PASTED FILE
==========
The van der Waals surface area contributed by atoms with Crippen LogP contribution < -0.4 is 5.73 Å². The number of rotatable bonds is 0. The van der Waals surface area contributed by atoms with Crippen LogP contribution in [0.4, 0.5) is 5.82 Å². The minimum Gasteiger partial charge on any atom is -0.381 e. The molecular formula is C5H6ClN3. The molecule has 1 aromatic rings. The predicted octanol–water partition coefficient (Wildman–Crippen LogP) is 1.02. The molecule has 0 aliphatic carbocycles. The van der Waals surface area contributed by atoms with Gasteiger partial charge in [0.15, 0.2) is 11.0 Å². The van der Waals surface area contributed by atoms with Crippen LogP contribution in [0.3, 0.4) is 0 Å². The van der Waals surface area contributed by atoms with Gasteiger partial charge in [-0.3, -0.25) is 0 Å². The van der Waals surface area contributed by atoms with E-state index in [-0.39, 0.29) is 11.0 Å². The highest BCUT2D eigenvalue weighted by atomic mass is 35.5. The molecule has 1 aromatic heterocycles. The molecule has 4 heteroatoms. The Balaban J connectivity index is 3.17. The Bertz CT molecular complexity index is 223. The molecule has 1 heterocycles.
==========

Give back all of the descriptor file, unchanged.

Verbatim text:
The van der Waals surface area contributed by atoms with Crippen LogP contribution < -0.4 is 5.73 Å². The number of rotatable bonds is 0. The van der Waals surface area contributed by atoms with Crippen LogP contribution in [0.4, 0.5) is 5.82 Å². The minimum Gasteiger partial charge on any atom is -0.381 e. The molecular formula is C5H6ClN3. The molecule has 1 aromatic rings. The predicted octanol–water partition coefficient (Wildman–Crippen LogP) is 1.02. The molecule has 0 aliphatic carbocycles. The van der Waals surface area contributed by atoms with Gasteiger partial charge in [0.15, 0.2) is 11.0 Å². The van der Waals surface area contributed by atoms with Crippen LogP contribution in [0.3, 0.4) is 0 Å². The van der Waals surface area contributed by atoms with Gasteiger partial charge in [-0.3, -0.25) is 0 Å². The van der Waals surface area contributed by atoms with E-state index in [-0.39, 0.29) is 11.0 Å². The highest BCUT2D eigenvalue weighted by atomic mass is 35.5. The molecule has 1 aromatic heterocycles. The molecule has 4 heteroatoms. The Balaban J connectivity index is 3.17. The Bertz CT molecular complexity index is 223. The molecule has 1 heterocycles.